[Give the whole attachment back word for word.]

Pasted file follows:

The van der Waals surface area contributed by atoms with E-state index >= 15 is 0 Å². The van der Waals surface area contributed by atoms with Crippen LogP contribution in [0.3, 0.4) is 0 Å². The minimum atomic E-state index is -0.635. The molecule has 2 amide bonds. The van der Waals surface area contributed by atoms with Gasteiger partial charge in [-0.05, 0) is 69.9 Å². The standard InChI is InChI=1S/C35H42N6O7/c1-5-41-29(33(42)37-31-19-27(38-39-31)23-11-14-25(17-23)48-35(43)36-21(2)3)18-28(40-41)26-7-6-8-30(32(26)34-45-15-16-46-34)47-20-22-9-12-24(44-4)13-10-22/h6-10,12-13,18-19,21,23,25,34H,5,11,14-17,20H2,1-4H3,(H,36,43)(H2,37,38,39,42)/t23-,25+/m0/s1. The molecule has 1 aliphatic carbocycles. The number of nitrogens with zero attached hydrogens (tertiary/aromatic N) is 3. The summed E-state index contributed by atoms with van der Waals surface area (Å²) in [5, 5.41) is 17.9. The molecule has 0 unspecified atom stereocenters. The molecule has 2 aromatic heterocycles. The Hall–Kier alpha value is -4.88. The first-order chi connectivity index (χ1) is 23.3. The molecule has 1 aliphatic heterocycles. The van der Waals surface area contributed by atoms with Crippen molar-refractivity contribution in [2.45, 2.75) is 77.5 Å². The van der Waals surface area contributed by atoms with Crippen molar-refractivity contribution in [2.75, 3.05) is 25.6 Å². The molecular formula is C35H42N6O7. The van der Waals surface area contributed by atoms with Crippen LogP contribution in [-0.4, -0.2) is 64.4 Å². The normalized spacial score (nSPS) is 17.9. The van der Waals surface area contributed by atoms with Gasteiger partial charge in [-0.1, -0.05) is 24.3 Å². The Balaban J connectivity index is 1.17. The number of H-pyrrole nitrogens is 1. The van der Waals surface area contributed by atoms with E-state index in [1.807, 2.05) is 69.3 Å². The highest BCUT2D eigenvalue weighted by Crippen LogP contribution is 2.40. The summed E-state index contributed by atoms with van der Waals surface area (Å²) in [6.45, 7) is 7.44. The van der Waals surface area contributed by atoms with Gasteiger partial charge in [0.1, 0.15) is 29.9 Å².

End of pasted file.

The van der Waals surface area contributed by atoms with E-state index >= 15 is 0 Å². The van der Waals surface area contributed by atoms with Crippen LogP contribution in [0.3, 0.4) is 0 Å². The minimum atomic E-state index is -0.635. The molecule has 2 amide bonds. The van der Waals surface area contributed by atoms with Gasteiger partial charge in [-0.05, 0) is 69.9 Å². The standard InChI is InChI=1S/C35H42N6O7/c1-5-41-29(33(42)37-31-19-27(38-39-31)23-11-14-25(17-23)48-35(43)36-21(2)3)18-28(40-41)26-7-6-8-30(32(26)34-45-15-16-46-34)47-20-22-9-12-24(44-4)13-10-22/h6-10,12-13,18-19,21,23,25,34H,5,11,14-17,20H2,1-4H3,(H,36,43)(H2,37,38,39,42)/t23-,25+/m0/s1. The molecule has 1 aliphatic carbocycles. The number of nitrogens with zero attached hydrogens (tertiary/aromatic N) is 3. The summed E-state index contributed by atoms with van der Waals surface area (Å²) in [5, 5.41) is 17.9. The molecule has 0 unspecified atom stereocenters. The molecule has 2 aromatic heterocycles. The Hall–Kier alpha value is -4.88. The first-order chi connectivity index (χ1) is 23.3. The molecule has 1 aliphatic heterocycles. The van der Waals surface area contributed by atoms with Crippen molar-refractivity contribution in [2.45, 2.75) is 77.5 Å². The van der Waals surface area contributed by atoms with Crippen molar-refractivity contribution in [2.75, 3.05) is 25.6 Å². The molecular formula is C35H42N6O7. The van der Waals surface area contributed by atoms with Crippen LogP contribution in [-0.4, -0.2) is 64.4 Å². The normalized spacial score (nSPS) is 17.9. The van der Waals surface area contributed by atoms with Gasteiger partial charge in [-0.1, -0.05) is 24.3 Å². The Balaban J connectivity index is 1.17. The number of H-pyrrole nitrogens is 1. The van der Waals surface area contributed by atoms with E-state index in [1.807, 2.05) is 69.3 Å². The highest BCUT2D eigenvalue weighted by Crippen LogP contribution is 2.40. The summed E-state index contributed by atoms with van der Waals surface area (Å²) in [6.45, 7) is 7.44. The van der Waals surface area contributed by atoms with Gasteiger partial charge in [0.1, 0.15) is 29.9 Å².